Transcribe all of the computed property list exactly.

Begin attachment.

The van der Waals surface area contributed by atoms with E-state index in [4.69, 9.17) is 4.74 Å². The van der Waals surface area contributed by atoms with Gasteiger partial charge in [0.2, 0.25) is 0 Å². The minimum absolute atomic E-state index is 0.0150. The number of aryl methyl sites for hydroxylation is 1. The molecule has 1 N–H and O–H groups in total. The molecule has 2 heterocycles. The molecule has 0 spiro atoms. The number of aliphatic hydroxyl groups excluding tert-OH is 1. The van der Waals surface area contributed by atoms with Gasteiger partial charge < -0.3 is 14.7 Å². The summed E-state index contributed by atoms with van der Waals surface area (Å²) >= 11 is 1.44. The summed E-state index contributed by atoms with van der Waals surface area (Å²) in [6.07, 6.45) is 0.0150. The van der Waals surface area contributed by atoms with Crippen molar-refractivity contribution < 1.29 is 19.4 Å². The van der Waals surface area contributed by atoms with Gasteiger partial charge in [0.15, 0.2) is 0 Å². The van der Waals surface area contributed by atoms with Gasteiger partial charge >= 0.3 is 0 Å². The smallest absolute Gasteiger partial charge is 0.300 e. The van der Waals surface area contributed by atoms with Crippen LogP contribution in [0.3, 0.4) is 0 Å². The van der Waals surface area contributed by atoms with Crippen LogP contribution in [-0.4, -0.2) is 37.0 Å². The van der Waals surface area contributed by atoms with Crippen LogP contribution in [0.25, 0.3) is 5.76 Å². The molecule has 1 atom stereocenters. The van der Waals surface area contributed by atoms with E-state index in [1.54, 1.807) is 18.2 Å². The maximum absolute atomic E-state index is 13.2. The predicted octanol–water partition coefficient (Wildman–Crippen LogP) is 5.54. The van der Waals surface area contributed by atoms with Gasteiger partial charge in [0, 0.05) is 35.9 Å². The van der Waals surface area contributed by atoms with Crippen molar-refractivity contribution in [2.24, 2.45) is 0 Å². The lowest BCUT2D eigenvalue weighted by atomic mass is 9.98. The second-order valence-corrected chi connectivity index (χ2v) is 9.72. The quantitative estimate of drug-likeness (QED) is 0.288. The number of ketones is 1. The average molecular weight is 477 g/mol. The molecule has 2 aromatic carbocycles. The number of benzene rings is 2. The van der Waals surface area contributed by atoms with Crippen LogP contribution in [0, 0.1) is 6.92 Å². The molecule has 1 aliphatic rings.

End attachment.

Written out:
The van der Waals surface area contributed by atoms with E-state index in [4.69, 9.17) is 4.74 Å². The van der Waals surface area contributed by atoms with Gasteiger partial charge in [0.2, 0.25) is 0 Å². The minimum absolute atomic E-state index is 0.0150. The number of aryl methyl sites for hydroxylation is 1. The molecule has 1 N–H and O–H groups in total. The molecule has 2 heterocycles. The molecule has 0 spiro atoms. The number of aliphatic hydroxyl groups excluding tert-OH is 1. The van der Waals surface area contributed by atoms with Gasteiger partial charge < -0.3 is 14.7 Å². The summed E-state index contributed by atoms with van der Waals surface area (Å²) >= 11 is 1.44. The summed E-state index contributed by atoms with van der Waals surface area (Å²) in [6.07, 6.45) is 0.0150. The van der Waals surface area contributed by atoms with Crippen molar-refractivity contribution < 1.29 is 19.4 Å². The van der Waals surface area contributed by atoms with Gasteiger partial charge in [0.15, 0.2) is 0 Å². The van der Waals surface area contributed by atoms with Gasteiger partial charge >= 0.3 is 0 Å². The smallest absolute Gasteiger partial charge is 0.300 e. The van der Waals surface area contributed by atoms with Crippen LogP contribution in [0.3, 0.4) is 0 Å². The van der Waals surface area contributed by atoms with Crippen LogP contribution in [-0.4, -0.2) is 37.0 Å². The van der Waals surface area contributed by atoms with Crippen LogP contribution in [0.25, 0.3) is 5.76 Å². The molecule has 1 atom stereocenters. The van der Waals surface area contributed by atoms with E-state index in [1.54, 1.807) is 18.2 Å². The maximum absolute atomic E-state index is 13.2. The predicted octanol–water partition coefficient (Wildman–Crippen LogP) is 5.54. The van der Waals surface area contributed by atoms with Gasteiger partial charge in [0, 0.05) is 35.9 Å². The van der Waals surface area contributed by atoms with Crippen molar-refractivity contribution in [2.24, 2.45) is 0 Å². The lowest BCUT2D eigenvalue weighted by atomic mass is 9.98. The second-order valence-corrected chi connectivity index (χ2v) is 9.72. The quantitative estimate of drug-likeness (QED) is 0.288. The number of ketones is 1. The average molecular weight is 477 g/mol. The molecule has 2 aromatic carbocycles. The number of benzene rings is 2. The van der Waals surface area contributed by atoms with Crippen LogP contribution in [0, 0.1) is 6.92 Å². The molecule has 1 aliphatic rings.